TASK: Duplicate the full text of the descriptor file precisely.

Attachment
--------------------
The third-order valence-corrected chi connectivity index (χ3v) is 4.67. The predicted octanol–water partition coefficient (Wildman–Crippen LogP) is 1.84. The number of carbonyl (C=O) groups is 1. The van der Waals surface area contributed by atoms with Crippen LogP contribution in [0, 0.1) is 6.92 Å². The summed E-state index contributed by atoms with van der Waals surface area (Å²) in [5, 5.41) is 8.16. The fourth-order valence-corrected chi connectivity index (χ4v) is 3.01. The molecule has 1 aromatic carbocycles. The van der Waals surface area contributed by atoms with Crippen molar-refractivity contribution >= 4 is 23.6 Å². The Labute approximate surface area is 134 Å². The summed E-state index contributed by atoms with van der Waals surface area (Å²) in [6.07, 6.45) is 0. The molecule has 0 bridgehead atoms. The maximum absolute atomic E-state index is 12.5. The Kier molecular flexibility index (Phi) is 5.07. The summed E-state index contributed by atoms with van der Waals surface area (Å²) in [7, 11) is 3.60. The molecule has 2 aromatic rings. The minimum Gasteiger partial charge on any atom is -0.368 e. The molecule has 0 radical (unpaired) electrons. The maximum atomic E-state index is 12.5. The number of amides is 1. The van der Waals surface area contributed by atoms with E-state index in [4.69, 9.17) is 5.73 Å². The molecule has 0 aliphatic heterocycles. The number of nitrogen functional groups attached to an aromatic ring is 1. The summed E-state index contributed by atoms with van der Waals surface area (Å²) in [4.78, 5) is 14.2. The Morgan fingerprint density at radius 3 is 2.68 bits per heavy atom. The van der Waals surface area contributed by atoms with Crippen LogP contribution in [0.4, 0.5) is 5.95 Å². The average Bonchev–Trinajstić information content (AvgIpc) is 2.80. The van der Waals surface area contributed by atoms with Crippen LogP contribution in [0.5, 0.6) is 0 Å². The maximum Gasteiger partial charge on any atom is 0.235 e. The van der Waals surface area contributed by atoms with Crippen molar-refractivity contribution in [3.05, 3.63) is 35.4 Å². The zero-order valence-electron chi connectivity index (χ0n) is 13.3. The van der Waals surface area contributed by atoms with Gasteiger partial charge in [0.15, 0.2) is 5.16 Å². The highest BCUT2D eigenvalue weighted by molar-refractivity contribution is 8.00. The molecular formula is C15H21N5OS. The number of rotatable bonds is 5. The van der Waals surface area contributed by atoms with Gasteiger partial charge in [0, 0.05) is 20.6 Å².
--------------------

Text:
The third-order valence-corrected chi connectivity index (χ3v) is 4.67. The predicted octanol–water partition coefficient (Wildman–Crippen LogP) is 1.84. The number of carbonyl (C=O) groups is 1. The van der Waals surface area contributed by atoms with Crippen LogP contribution in [0, 0.1) is 6.92 Å². The summed E-state index contributed by atoms with van der Waals surface area (Å²) in [5, 5.41) is 8.16. The fourth-order valence-corrected chi connectivity index (χ4v) is 3.01. The molecule has 1 aromatic carbocycles. The van der Waals surface area contributed by atoms with Crippen molar-refractivity contribution >= 4 is 23.6 Å². The Labute approximate surface area is 134 Å². The summed E-state index contributed by atoms with van der Waals surface area (Å²) in [6.07, 6.45) is 0. The molecule has 0 bridgehead atoms. The maximum absolute atomic E-state index is 12.5. The Kier molecular flexibility index (Phi) is 5.07. The summed E-state index contributed by atoms with van der Waals surface area (Å²) in [7, 11) is 3.60. The molecule has 2 aromatic rings. The minimum Gasteiger partial charge on any atom is -0.368 e. The molecule has 0 radical (unpaired) electrons. The maximum atomic E-state index is 12.5. The number of amides is 1. The van der Waals surface area contributed by atoms with E-state index in [4.69, 9.17) is 5.73 Å². The molecule has 0 aliphatic heterocycles. The number of nitrogen functional groups attached to an aromatic ring is 1. The summed E-state index contributed by atoms with van der Waals surface area (Å²) in [4.78, 5) is 14.2. The Morgan fingerprint density at radius 3 is 2.68 bits per heavy atom. The van der Waals surface area contributed by atoms with Crippen LogP contribution in [0.4, 0.5) is 5.95 Å². The average Bonchev–Trinajstić information content (AvgIpc) is 2.80. The van der Waals surface area contributed by atoms with Crippen LogP contribution in [0.5, 0.6) is 0 Å². The maximum Gasteiger partial charge on any atom is 0.235 e. The van der Waals surface area contributed by atoms with Crippen molar-refractivity contribution in [3.05, 3.63) is 35.4 Å². The zero-order valence-electron chi connectivity index (χ0n) is 13.3. The van der Waals surface area contributed by atoms with Gasteiger partial charge in [0.15, 0.2) is 5.16 Å². The highest BCUT2D eigenvalue weighted by molar-refractivity contribution is 8.00. The molecular formula is C15H21N5OS. The number of rotatable bonds is 5. The van der Waals surface area contributed by atoms with Gasteiger partial charge in [0, 0.05) is 20.6 Å².